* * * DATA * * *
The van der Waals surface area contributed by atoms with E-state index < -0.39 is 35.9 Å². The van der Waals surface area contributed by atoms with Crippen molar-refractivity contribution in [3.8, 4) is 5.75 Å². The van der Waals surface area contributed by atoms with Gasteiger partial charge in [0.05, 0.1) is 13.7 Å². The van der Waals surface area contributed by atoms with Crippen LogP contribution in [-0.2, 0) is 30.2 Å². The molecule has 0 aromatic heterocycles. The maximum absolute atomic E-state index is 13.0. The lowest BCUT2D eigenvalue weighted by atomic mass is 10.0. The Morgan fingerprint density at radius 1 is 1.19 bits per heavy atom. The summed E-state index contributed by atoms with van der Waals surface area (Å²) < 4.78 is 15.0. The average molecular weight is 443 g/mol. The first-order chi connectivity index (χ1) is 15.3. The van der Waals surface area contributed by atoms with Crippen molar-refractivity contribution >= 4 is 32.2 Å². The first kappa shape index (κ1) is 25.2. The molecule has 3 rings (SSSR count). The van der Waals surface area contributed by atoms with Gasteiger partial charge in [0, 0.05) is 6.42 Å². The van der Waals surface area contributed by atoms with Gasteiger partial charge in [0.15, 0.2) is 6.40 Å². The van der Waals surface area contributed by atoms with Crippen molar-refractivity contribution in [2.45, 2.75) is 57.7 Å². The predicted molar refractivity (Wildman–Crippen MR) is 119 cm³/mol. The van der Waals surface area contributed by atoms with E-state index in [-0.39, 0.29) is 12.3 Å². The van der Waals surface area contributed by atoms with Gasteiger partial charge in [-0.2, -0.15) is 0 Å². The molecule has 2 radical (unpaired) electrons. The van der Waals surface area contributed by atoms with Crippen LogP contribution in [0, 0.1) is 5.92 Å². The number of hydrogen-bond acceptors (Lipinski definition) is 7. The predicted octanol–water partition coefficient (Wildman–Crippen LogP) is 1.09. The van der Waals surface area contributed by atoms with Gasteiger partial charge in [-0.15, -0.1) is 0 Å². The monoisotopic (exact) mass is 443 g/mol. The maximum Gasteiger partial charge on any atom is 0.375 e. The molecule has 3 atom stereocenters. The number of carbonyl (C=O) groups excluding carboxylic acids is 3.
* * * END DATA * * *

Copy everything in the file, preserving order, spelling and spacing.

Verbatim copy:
The van der Waals surface area contributed by atoms with E-state index < -0.39 is 35.9 Å². The van der Waals surface area contributed by atoms with Crippen molar-refractivity contribution in [3.8, 4) is 5.75 Å². The van der Waals surface area contributed by atoms with Gasteiger partial charge in [0.05, 0.1) is 13.7 Å². The van der Waals surface area contributed by atoms with Crippen LogP contribution in [-0.2, 0) is 30.2 Å². The molecule has 0 aromatic heterocycles. The maximum absolute atomic E-state index is 13.0. The lowest BCUT2D eigenvalue weighted by atomic mass is 10.0. The Morgan fingerprint density at radius 1 is 1.19 bits per heavy atom. The summed E-state index contributed by atoms with van der Waals surface area (Å²) < 4.78 is 15.0. The average molecular weight is 443 g/mol. The first-order chi connectivity index (χ1) is 15.3. The van der Waals surface area contributed by atoms with Crippen molar-refractivity contribution >= 4 is 32.2 Å². The first kappa shape index (κ1) is 25.2. The molecule has 3 rings (SSSR count). The van der Waals surface area contributed by atoms with Gasteiger partial charge in [0, 0.05) is 6.42 Å². The van der Waals surface area contributed by atoms with Gasteiger partial charge in [0.15, 0.2) is 6.40 Å². The van der Waals surface area contributed by atoms with Crippen molar-refractivity contribution in [2.45, 2.75) is 57.7 Å². The predicted molar refractivity (Wildman–Crippen MR) is 119 cm³/mol. The van der Waals surface area contributed by atoms with E-state index in [-0.39, 0.29) is 12.3 Å². The van der Waals surface area contributed by atoms with Gasteiger partial charge in [-0.2, -0.15) is 0 Å². The molecule has 2 radical (unpaired) electrons. The van der Waals surface area contributed by atoms with Crippen LogP contribution in [0, 0.1) is 5.92 Å². The number of hydrogen-bond acceptors (Lipinski definition) is 7. The predicted octanol–water partition coefficient (Wildman–Crippen LogP) is 1.09. The van der Waals surface area contributed by atoms with Gasteiger partial charge in [-0.15, -0.1) is 0 Å². The monoisotopic (exact) mass is 443 g/mol. The maximum Gasteiger partial charge on any atom is 0.375 e. The molecule has 3 atom stereocenters. The number of carbonyl (C=O) groups excluding carboxylic acids is 3.